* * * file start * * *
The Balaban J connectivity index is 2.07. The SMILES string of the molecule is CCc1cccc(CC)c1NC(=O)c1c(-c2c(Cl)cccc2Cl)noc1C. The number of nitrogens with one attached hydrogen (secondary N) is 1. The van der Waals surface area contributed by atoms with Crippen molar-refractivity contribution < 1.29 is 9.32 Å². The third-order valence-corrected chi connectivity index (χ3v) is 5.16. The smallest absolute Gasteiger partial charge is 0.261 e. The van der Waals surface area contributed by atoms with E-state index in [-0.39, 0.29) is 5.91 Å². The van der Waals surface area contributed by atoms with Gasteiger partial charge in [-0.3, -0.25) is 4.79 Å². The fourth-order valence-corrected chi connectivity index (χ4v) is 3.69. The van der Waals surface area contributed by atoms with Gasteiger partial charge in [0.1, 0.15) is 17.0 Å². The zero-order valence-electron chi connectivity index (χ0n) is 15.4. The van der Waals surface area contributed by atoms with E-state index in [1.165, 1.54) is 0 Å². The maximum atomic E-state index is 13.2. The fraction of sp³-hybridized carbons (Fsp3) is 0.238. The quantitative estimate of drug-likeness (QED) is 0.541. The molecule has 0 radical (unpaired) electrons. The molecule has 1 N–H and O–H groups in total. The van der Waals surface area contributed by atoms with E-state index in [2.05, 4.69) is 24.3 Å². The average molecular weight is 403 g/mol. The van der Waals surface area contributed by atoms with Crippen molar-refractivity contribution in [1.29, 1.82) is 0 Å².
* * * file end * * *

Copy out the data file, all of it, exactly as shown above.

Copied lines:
The Balaban J connectivity index is 2.07. The SMILES string of the molecule is CCc1cccc(CC)c1NC(=O)c1c(-c2c(Cl)cccc2Cl)noc1C. The number of nitrogens with one attached hydrogen (secondary N) is 1. The van der Waals surface area contributed by atoms with Crippen molar-refractivity contribution < 1.29 is 9.32 Å². The third-order valence-corrected chi connectivity index (χ3v) is 5.16. The smallest absolute Gasteiger partial charge is 0.261 e. The van der Waals surface area contributed by atoms with E-state index in [-0.39, 0.29) is 5.91 Å². The van der Waals surface area contributed by atoms with Gasteiger partial charge in [-0.3, -0.25) is 4.79 Å². The fourth-order valence-corrected chi connectivity index (χ4v) is 3.69. The van der Waals surface area contributed by atoms with Gasteiger partial charge in [0.1, 0.15) is 17.0 Å². The zero-order valence-electron chi connectivity index (χ0n) is 15.4. The van der Waals surface area contributed by atoms with E-state index in [1.165, 1.54) is 0 Å². The maximum atomic E-state index is 13.2. The fraction of sp³-hybridized carbons (Fsp3) is 0.238. The quantitative estimate of drug-likeness (QED) is 0.541. The molecule has 0 radical (unpaired) electrons. The molecule has 1 N–H and O–H groups in total. The van der Waals surface area contributed by atoms with E-state index in [2.05, 4.69) is 24.3 Å². The average molecular weight is 403 g/mol. The van der Waals surface area contributed by atoms with Crippen molar-refractivity contribution in [1.29, 1.82) is 0 Å².